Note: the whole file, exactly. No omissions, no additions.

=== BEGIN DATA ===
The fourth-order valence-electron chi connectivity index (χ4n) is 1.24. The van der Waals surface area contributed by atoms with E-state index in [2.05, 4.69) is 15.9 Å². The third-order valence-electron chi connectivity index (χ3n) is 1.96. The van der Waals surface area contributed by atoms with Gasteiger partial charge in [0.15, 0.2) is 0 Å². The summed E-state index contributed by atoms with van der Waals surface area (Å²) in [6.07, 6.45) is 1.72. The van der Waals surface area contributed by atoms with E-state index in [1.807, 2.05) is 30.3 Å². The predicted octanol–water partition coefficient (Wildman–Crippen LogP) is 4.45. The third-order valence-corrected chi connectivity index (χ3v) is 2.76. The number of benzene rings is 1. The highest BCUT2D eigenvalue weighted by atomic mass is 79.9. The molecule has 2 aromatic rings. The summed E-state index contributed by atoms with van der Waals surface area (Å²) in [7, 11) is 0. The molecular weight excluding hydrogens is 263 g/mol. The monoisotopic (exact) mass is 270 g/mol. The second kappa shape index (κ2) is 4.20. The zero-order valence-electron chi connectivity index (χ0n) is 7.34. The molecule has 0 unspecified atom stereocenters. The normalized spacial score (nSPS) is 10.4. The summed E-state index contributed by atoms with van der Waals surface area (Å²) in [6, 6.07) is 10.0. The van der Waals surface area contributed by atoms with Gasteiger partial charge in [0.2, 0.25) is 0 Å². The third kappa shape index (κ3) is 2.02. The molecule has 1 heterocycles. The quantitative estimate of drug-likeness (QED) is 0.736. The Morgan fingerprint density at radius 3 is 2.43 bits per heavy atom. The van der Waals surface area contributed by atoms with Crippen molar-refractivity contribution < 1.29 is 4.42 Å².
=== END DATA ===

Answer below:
The fourth-order valence-electron chi connectivity index (χ4n) is 1.24. The van der Waals surface area contributed by atoms with E-state index in [2.05, 4.69) is 15.9 Å². The third-order valence-electron chi connectivity index (χ3n) is 1.96. The van der Waals surface area contributed by atoms with Gasteiger partial charge in [0.15, 0.2) is 0 Å². The summed E-state index contributed by atoms with van der Waals surface area (Å²) in [6.07, 6.45) is 1.72. The van der Waals surface area contributed by atoms with E-state index in [1.807, 2.05) is 30.3 Å². The predicted octanol–water partition coefficient (Wildman–Crippen LogP) is 4.45. The third-order valence-corrected chi connectivity index (χ3v) is 2.76. The number of benzene rings is 1. The highest BCUT2D eigenvalue weighted by atomic mass is 79.9. The molecule has 2 aromatic rings. The summed E-state index contributed by atoms with van der Waals surface area (Å²) in [7, 11) is 0. The molecular weight excluding hydrogens is 263 g/mol. The monoisotopic (exact) mass is 270 g/mol. The second kappa shape index (κ2) is 4.20. The zero-order valence-electron chi connectivity index (χ0n) is 7.34. The molecule has 0 unspecified atom stereocenters. The normalized spacial score (nSPS) is 10.4. The summed E-state index contributed by atoms with van der Waals surface area (Å²) in [6, 6.07) is 10.0. The van der Waals surface area contributed by atoms with Gasteiger partial charge in [0.2, 0.25) is 0 Å². The third kappa shape index (κ3) is 2.02. The molecule has 1 heterocycles. The quantitative estimate of drug-likeness (QED) is 0.736. The Morgan fingerprint density at radius 3 is 2.43 bits per heavy atom. The van der Waals surface area contributed by atoms with Crippen molar-refractivity contribution < 1.29 is 4.42 Å².